New Chief Science
Professor Juliet Gerrard will replace Sir Peter Gluckman as the Prime Minister’s Chief Science Advisor on July 1, it was announced this week.
A biochemist, Prof Gerrard is the Associate Dean of Research at the University of Auckland and previously served as chair of the Marsden Fund Council.
She will succeed Sir Peter Gluckman, who has held the role since it was established in 2009 and tackled everything from asbestosto climate change and youth suicide.
Cleland, Chief Executive of Royal Society Te Apārangi
told the SMC: “As the recent
response from the Government to Sir Peter Gluckman’s
methamphetamine contamination report shows, the role of
Chief Science Advisor is a critical one for New Zealand to
ensure that policy is backed by evidence.”
In the press conference, Prof Gerrard acknowledged her predecessor and said: “he and I look very different and sound very different, and we’re going to have very different approaches to this role. But we absolutely share a common way of thinking and a belief that… careful assessment of scientific evidence informs good decisions.”
The Science Media Centre sourced comment from New Zealand and overseas on the appointment.
Dr Mona Nemer, Chief Science Advisor of Canada, said Prof Gerrard was an inspiring scientist and role model: "It is truly wonderful to see more women scientists in this important role."
Chief Scientific Adviser to the UK government, Dr Patrick Vallance, congratulated Prof Gerrard and said: "I am looking forward to building on the excellent relationship that already exists between the UK and New Zealand's science advice mechanisms."
"I hope my appointment will go some way towards encouraging ambition in young female scientists... for a long time women were quietly advised to choose between a science career or children and that's no longer true."
Professor Juliet Gerrard
on taking on the role of the PM's chief science advisor.
Antarctica's 25-yr meltdown
A huge analysis from an international research team has found Antarctica is losing ice at a much faster rate than previously realised.
Ian Joughin, University of Washington
The research, published in Nature, shows warm oceans have driven a tripling of ice-loss in Western Antarctica between 1992 and 2017, the researchers found.
Known as the Ice sheet Mass Balance Inter-comparison Exercise (IMBIE) team, the group used 24 different satellite-based estimates to pull together this huge analysis on what impact warming is having on the coldest continent.
The Antarctic ice sheet lost about 3 trillion tonnes of ice between 1992 and 2017, which corresponds to a sea-level rise of around 8 millimetres.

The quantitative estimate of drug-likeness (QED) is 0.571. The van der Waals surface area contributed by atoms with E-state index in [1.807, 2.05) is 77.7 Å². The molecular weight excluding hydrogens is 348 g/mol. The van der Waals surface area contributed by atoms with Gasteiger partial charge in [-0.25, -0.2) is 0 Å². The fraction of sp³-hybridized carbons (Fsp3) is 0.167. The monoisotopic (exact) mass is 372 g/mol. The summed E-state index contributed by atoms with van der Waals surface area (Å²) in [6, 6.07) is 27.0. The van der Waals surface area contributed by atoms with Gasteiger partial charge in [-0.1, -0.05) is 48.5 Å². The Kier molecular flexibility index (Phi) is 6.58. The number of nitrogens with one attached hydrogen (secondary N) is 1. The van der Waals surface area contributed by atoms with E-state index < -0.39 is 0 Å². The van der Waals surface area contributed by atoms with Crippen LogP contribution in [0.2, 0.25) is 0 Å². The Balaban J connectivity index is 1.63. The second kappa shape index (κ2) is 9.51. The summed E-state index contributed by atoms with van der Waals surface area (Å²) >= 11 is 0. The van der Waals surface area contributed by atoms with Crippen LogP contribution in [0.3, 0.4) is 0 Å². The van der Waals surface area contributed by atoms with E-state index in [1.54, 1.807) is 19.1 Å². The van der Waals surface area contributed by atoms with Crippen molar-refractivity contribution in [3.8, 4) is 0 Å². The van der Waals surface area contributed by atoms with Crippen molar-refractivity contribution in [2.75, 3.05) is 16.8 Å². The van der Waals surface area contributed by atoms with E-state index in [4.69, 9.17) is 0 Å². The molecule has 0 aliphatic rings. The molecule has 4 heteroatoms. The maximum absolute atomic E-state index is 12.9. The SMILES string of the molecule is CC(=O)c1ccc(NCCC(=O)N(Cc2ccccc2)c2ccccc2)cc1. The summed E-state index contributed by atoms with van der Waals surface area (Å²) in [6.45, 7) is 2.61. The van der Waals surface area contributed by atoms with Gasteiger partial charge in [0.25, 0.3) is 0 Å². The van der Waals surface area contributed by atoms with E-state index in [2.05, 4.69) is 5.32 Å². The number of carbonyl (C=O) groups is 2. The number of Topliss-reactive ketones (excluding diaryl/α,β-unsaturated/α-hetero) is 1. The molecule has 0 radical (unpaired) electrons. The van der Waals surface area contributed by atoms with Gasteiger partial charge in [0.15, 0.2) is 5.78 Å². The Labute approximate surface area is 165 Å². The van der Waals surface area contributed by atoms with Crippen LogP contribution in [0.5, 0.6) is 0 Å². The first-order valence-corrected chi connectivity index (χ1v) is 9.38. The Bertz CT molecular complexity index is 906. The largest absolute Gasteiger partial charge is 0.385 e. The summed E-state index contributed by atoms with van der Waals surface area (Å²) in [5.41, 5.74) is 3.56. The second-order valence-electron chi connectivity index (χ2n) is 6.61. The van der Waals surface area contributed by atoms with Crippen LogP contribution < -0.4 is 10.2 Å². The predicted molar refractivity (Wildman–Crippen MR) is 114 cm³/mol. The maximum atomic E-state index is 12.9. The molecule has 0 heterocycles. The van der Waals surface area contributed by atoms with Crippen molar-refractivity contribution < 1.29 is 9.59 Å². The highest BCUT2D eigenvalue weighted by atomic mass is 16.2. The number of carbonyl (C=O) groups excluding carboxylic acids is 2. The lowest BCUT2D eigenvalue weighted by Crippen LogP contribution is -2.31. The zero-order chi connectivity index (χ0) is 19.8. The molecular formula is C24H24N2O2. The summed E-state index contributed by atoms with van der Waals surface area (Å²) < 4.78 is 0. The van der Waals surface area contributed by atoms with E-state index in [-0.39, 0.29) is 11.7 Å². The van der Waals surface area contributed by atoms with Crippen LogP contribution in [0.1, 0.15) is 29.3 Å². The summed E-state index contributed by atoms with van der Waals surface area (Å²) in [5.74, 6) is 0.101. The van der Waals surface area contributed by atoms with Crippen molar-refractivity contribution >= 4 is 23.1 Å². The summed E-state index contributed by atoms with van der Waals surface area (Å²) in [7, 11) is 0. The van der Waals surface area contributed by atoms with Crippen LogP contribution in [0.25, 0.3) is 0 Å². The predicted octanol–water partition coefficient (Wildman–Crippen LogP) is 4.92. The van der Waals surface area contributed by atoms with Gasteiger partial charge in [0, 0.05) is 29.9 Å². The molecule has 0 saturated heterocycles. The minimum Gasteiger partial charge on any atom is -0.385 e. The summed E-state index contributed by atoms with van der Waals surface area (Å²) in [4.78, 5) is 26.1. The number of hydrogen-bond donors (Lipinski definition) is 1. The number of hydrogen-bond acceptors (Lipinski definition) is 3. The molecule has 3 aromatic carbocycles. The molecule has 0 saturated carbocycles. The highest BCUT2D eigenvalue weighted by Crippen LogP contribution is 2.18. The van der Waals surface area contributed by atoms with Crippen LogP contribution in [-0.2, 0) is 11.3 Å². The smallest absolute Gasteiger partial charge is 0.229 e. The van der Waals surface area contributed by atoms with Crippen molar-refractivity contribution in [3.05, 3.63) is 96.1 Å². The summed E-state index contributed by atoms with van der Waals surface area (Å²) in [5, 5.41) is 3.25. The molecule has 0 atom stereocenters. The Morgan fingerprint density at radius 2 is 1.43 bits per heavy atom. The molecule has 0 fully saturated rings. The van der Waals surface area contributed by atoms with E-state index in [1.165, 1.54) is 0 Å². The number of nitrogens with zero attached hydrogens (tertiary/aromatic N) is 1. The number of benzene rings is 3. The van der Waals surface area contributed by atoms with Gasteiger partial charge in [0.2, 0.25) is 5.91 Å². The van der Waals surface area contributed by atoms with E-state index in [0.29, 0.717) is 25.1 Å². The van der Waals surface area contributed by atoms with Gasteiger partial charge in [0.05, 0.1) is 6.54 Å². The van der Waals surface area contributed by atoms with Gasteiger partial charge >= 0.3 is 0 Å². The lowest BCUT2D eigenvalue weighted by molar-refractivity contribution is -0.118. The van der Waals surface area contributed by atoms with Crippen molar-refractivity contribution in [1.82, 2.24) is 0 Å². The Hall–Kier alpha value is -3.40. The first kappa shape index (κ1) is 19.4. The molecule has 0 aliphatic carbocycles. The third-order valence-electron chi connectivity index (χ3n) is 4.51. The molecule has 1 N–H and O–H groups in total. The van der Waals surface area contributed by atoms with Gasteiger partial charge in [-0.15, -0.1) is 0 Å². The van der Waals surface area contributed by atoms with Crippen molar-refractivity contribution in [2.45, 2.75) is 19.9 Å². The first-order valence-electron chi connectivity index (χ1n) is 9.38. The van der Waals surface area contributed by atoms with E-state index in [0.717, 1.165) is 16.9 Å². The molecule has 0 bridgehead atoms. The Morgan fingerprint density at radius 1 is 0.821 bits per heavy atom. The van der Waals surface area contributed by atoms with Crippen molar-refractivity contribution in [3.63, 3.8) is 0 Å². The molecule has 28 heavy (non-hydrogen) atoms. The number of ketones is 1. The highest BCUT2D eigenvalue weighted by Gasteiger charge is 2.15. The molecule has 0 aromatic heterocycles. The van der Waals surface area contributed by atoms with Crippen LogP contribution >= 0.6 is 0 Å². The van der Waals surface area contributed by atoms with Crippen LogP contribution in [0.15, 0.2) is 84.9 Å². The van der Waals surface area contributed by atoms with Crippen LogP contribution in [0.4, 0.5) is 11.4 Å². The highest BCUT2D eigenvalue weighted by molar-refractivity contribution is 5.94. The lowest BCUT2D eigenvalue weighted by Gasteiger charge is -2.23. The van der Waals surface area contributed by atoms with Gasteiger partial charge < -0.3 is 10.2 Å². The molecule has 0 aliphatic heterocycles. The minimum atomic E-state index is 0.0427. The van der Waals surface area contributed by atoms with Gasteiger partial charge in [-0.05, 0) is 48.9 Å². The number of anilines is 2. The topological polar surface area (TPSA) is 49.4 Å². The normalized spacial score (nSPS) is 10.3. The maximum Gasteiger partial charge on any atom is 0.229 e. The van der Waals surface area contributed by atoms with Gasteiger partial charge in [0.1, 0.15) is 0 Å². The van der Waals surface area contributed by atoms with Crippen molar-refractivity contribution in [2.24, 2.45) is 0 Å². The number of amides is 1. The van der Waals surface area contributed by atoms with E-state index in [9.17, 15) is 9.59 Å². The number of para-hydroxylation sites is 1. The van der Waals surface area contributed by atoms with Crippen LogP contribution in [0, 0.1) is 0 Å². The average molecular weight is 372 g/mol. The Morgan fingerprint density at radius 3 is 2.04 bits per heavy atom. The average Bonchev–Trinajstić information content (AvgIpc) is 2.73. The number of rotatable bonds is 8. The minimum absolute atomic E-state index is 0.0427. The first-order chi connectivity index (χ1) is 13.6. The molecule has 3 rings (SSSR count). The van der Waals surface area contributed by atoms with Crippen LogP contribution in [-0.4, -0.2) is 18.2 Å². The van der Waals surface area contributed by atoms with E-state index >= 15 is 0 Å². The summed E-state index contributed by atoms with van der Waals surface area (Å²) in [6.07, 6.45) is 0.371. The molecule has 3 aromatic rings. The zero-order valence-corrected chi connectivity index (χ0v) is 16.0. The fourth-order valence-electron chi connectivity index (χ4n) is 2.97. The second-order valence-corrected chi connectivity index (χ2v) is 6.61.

This meant the window for taking climate action was rapidly closing, according to Professor Tim Naish from the Antarctic Research Centre at Victoria University, who contributed to the research.
Policy news & developments
Funding to fight M. bovis: Government commits $30 million over two years for scientific research to support the fight against cattle disease Mycoplasma bovis.
Meth report terms: Phil Twyford released the terms of reference for Housing NZ’s comprehensive report into its meth contamination response.
Forestry scholarship: New scholarship for Māori or female students studying forestry at the University of Canterbury launched at Fieldays. Anumber of primary sector scholarshgi
Addiction beds: Auckland City Mission will be getting 10 more beds in its addiction treatment facility in Auckland - it currently has 20.
Primary industry report: MPI's latest review on how well New Zealand's primary industries are going was release at Fieldays this week.
Earthquake lesson symposium: On November 29-30, Christchurch will hold a two-day symposium on the lessons learned from the Canterbury earthquakes, with a plan for it to lead into a bigger international event marking the 10th anniversary of the quakes in 2021.
MRINZ funding: The Medical Research Institute of New Zealand (MRINZ) has been granted more than $1.7 million in funding for the next three years.
Nature index: GNS Science ranked 8th corporate institution in the world for its publication output across all science disciplines in the 2018 Nature Index.
The latest report to come from the Chief Science Advisor's office has made the case for a developmental crime prevention model to tackle youth offending.